YIHL Vol. 26 (2023) Call for Papers
Call for Papers - Yearbook of International Humanitarian Law Vol. 26 (2023)
Theme: Humanitarian Actors
International Humanitarian Law arguably originates with the neutralization of battlefield medical assistance in the late nineteenth century. Humanitarian actors have since diversified and amplified their work far beyond their founders’ imagination, in a process that has contributed fundamentally to shape contemporary International Humanitarian Law (IHL). The International Red Cross and Red Crescent Movement, in particular, has played a fundamental role in the drafting of IHL instruments, and has expanded its membership and mandate globally to cover humanitarian crises directly or indirectly linked to armed conflicts in all corners of the world.
For volume 26, the Yearbook of International Humanitarian Law invites contributions that investigate the law, history, and politics of humanitarian action. We are, of course, interested in shedding light on the “special role” of the International Committee of the Red Cross (ICRC) as the “guardian” of IHL, particularly given the contemporary paralysis in international legislation and fast new developments in military technology. But we also encourage submissions that look beyond the ICRC into the large and highly complex contemporary constellation of humanitarian actors operating in contexts of hostilities, both within and outside the United Nations system, in regional and national contexts.
Common to this contemporary constellation of humanitarian actors is the espousal of a distinctive set of fundamental principles: humanity, neutrality, impartiality, and independence. In keeping with these principles, humanitarian actors have often prioritized access to populations in need in conflict areas, and consequently operated with discretion and confidentially. Likewise, humanitarian actors are forced to engage with all sorts of de facto powers in conflict areas, be it High Contracting Parties, non-state opposition groups, terrorist organizations, or drug trafficking gangs with military capabilities. How do they maintain their loyalty to principles in contexts that bear so little resemblance with historical battlefields—and in a political and legal world that increasingly demands criminal accountability and counter-terrorist action? How do these actors deal with practices of organized or systemic violence, particularly in situations of protracted crisis? Are their efforts unduly restricted by the applicable legal frameworks? How do humanitarian actors incorporate and adapt to new technologies, such as the military technology they encounter on the battlefield or the information technology they use for their purposes? What do critical or postcolonial perspectives on the fundamental principles of humanitarianism reveal?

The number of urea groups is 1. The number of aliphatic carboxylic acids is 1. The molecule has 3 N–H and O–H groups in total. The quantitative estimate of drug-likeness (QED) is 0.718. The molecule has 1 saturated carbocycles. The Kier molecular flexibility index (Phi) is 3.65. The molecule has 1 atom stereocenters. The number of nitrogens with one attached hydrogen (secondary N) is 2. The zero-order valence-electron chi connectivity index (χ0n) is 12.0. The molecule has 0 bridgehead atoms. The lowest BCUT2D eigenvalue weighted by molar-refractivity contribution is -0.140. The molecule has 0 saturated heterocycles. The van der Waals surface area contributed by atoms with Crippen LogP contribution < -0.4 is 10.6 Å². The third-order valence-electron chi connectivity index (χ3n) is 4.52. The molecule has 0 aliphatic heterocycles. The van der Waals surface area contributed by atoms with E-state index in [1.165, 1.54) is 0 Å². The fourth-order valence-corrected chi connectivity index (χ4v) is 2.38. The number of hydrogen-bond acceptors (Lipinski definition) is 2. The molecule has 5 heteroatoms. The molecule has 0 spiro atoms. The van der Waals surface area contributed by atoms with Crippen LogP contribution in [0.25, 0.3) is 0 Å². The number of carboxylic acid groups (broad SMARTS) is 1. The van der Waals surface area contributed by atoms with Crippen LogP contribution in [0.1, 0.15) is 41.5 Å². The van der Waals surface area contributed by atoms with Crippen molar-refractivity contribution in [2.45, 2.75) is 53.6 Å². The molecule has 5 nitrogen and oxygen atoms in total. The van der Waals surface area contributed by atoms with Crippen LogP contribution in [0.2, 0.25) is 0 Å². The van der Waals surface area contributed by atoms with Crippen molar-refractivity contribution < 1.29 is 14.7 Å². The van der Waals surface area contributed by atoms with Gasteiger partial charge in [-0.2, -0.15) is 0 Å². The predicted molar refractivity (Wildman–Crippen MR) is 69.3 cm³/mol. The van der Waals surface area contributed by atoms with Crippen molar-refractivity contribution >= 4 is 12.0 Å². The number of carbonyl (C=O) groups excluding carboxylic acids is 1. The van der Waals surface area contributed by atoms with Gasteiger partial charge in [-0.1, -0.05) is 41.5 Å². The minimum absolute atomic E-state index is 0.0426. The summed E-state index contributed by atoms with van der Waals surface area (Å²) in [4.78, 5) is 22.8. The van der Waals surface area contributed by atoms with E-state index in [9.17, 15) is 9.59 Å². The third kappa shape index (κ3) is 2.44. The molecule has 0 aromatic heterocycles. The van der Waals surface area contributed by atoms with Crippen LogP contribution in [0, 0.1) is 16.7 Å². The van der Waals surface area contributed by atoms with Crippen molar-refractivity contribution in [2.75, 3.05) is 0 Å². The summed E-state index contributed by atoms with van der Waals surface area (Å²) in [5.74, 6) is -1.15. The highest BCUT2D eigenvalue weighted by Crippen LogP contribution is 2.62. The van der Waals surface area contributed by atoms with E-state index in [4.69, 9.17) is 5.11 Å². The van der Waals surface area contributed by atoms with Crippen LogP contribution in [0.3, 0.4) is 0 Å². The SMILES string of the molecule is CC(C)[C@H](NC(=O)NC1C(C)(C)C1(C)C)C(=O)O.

Interested authors should send an abstract of 500 words to the Managing Editor of the Yearbook, Dr Stavros Evdokimos Pantazopoulos (firstname.lastname@example.org) by 15 June 2023. This abstract should include (i) a working title; (ii) your main research questions and hypotheses; (iii) what gap your analysis/argument would fill in the literature; (iv) the provisional structure of your contribution.
Authors of selected abstracts will be notified by 30 June 2023, and the deadline for the submission of final papers, which should be no longer than 13,000 words (including footnotes), is 1 November 2023. Submitted articles should conform to the YIHL guidelines and will be sent for double-blind peer review. The Editorial Board aims to publish Vol. 26 (2023) at the end of the ensuing year. The publisher of the Yearbook is T.M.C. Asser Press, working in partnership with Springer Nature as regards the production and distribution.